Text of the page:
CNA Explains: When a lucrative job offer turns into a con - how do you avoid falling for such scams?
Job scams were the most common type of scam in Singapore in the first half of 2022, with 3,573 cases reported and S$58.5 million lost.
SINGAPORE: That online advertisement promising a handsome salary for easy work overseas? If it is too good to be true, it probably is.
Sixteen Malaysians found out the hard way, duped by lucrative job offers on Facebook as customer service officers in Cambodia. The victims were whisked illegally into the country, stripped of their travel documents and forced to scam others without getting paid a single cent.
The victims, aged between 19 and 43, were rescued in April with the help of local and international authorities. One Malaysian who fell for this job scam told CNA that he was at the mercy of four syndicates for a month before being saved.
He worked late into the night, getting beaten and tasered if he could not scam at least one person each week. Those who wanted to be released had to pay RM50,000.
These human trafficking victims experienced a "living hell", one United Nations official said, often resulting in torture and even death. Victims come from places like China, Hong Kong, Thailand and Vietnam. Some remain trapped in countries like Cambodia and Myanmar.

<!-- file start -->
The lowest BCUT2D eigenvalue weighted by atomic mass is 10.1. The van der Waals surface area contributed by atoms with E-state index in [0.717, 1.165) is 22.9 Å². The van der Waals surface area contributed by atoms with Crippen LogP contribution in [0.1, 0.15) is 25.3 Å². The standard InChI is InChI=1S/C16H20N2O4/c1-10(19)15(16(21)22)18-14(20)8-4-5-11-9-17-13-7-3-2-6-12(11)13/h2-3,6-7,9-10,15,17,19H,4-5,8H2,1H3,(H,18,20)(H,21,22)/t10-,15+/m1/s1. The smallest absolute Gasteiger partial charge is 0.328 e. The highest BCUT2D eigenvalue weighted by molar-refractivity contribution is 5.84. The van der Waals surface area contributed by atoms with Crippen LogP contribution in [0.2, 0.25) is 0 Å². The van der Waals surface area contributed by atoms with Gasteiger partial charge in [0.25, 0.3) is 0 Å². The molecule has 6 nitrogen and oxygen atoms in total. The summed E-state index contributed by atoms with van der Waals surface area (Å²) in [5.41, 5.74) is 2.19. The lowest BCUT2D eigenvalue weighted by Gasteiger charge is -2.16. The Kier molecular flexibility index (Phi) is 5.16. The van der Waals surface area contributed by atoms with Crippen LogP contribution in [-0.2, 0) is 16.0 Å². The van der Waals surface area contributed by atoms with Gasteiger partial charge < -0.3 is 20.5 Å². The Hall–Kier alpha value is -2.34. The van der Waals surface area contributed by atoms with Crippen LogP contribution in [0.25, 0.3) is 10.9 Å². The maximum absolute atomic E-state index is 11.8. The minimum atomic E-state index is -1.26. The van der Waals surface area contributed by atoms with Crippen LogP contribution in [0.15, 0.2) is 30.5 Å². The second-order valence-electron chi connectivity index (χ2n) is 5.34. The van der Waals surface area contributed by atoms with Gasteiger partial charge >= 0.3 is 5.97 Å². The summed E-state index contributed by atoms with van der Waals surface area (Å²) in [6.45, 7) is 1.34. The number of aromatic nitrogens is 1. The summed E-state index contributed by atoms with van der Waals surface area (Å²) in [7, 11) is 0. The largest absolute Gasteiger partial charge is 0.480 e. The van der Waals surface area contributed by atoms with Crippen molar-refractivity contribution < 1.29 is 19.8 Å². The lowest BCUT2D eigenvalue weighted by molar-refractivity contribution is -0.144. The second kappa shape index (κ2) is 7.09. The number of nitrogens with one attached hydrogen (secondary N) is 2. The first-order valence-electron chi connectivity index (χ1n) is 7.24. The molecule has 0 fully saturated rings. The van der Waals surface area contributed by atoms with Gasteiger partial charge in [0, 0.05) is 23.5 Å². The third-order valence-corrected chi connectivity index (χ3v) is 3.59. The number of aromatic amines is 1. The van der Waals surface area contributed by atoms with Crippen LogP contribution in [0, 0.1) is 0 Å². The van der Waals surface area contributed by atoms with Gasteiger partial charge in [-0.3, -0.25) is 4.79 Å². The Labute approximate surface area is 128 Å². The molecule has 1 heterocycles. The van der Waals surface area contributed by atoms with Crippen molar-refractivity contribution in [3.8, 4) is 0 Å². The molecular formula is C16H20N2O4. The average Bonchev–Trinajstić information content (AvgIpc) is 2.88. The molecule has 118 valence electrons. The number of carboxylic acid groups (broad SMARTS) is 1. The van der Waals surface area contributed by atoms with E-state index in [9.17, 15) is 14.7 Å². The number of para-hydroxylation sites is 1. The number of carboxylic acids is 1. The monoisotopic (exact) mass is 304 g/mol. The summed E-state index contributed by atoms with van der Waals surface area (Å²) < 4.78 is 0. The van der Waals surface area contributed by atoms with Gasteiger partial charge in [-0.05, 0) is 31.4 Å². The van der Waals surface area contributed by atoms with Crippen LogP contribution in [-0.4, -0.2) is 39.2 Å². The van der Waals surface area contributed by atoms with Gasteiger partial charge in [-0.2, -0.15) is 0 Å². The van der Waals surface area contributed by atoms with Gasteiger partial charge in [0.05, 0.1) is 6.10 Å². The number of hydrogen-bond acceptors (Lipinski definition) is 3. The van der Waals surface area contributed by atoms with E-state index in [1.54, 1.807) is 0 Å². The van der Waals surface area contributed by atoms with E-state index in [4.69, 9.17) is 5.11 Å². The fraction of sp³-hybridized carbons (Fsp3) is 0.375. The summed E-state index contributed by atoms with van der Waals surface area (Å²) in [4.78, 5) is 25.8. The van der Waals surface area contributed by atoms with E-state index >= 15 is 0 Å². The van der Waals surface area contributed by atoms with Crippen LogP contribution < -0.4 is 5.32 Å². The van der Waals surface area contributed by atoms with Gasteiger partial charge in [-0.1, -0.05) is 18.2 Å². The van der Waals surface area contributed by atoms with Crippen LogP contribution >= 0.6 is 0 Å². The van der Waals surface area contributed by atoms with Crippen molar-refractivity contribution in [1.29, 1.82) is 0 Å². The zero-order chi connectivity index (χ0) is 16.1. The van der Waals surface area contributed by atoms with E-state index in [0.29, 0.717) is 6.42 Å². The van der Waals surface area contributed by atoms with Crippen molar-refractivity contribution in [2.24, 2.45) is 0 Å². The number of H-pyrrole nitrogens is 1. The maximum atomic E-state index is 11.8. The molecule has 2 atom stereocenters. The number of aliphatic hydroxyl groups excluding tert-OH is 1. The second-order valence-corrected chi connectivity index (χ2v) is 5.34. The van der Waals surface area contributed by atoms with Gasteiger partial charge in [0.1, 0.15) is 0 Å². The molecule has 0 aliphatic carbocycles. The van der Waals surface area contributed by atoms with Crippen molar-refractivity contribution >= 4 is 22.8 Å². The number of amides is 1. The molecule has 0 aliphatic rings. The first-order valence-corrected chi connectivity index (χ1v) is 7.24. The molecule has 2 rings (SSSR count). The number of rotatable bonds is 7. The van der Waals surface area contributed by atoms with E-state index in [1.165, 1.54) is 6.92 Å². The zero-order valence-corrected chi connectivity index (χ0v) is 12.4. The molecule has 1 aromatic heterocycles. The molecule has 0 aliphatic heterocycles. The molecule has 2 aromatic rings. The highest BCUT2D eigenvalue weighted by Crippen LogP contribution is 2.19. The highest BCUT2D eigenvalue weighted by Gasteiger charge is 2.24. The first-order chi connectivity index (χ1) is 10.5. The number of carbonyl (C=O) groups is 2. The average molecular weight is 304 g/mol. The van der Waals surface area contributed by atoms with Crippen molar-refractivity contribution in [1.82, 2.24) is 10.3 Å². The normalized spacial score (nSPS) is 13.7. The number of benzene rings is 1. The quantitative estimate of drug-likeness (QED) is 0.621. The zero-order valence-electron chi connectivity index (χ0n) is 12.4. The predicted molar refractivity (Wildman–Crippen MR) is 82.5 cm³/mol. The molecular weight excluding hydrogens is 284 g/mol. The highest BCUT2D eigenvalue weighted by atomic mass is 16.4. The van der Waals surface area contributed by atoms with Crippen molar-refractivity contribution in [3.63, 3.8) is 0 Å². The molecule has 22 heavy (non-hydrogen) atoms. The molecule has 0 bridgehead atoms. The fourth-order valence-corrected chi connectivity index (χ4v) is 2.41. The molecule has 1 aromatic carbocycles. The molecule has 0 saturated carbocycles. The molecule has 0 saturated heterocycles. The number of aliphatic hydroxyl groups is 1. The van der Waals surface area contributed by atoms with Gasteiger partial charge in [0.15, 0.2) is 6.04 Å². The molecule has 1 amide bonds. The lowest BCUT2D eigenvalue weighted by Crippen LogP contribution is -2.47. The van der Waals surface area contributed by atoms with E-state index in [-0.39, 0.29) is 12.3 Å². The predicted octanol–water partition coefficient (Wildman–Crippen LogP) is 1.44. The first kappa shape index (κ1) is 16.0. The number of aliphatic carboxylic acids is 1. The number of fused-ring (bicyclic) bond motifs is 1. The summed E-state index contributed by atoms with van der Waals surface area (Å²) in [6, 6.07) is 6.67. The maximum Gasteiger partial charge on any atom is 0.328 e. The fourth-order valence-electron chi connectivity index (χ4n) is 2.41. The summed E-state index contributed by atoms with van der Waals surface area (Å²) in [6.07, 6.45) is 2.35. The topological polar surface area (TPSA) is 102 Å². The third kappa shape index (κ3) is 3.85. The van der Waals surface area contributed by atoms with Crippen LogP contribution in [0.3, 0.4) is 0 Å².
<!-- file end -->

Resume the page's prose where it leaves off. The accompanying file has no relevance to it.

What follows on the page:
While the job scams in Singapore typically do not involve physical violence, they are hardly benign.
This type of scam was the most common in the first half of 2022, with 3,573 cases reported and S$58.5 million lost. It was also the most common scam in the whole of 2021, with 4,554 cases reported compared to just 132 cases in 2020.
In May, police warned about unsolicited spoofed messages offering job opportunities purportedly sent by Lazada. There have been at least 50 victims since May, with losses amounting to more than S$430,000.
Here is how you can guard against job scams:
What are some common types of job scams?
In most of these cases, victims came across online advertisements or received unsolicited Telegram or WhatsApp messages from unknown numbers, offering part-time jobs with high salaries that could be done from home.
One common variant requires the victim to make advance purchases to help e-commerce merchants and get a commission in the process. The scammers would ask victims to provide a screenshot of the item in their shopping cart, then instruct them to make payment for the item to a specific bank account.
Scammers would initially refund the victims the cost of the item and the commission, but would later claim to have encountered issues with the refund and stop paying the victims.
In other variants, victims who contact the number provided in the job advertisement would be instructed to complete tasks online, such as liking social media posts, or reviewing hotels and restaurants on a website, for a commission.
And in a Ponzi-like variant, victims would be asked to buy expensive memberships before taking part in lucrative job tasks. They would often do so until the soaring membership costs forced them to stop.
Many realised they had been scammed when they were told they could only get their money back after finishing all the tasks, police said.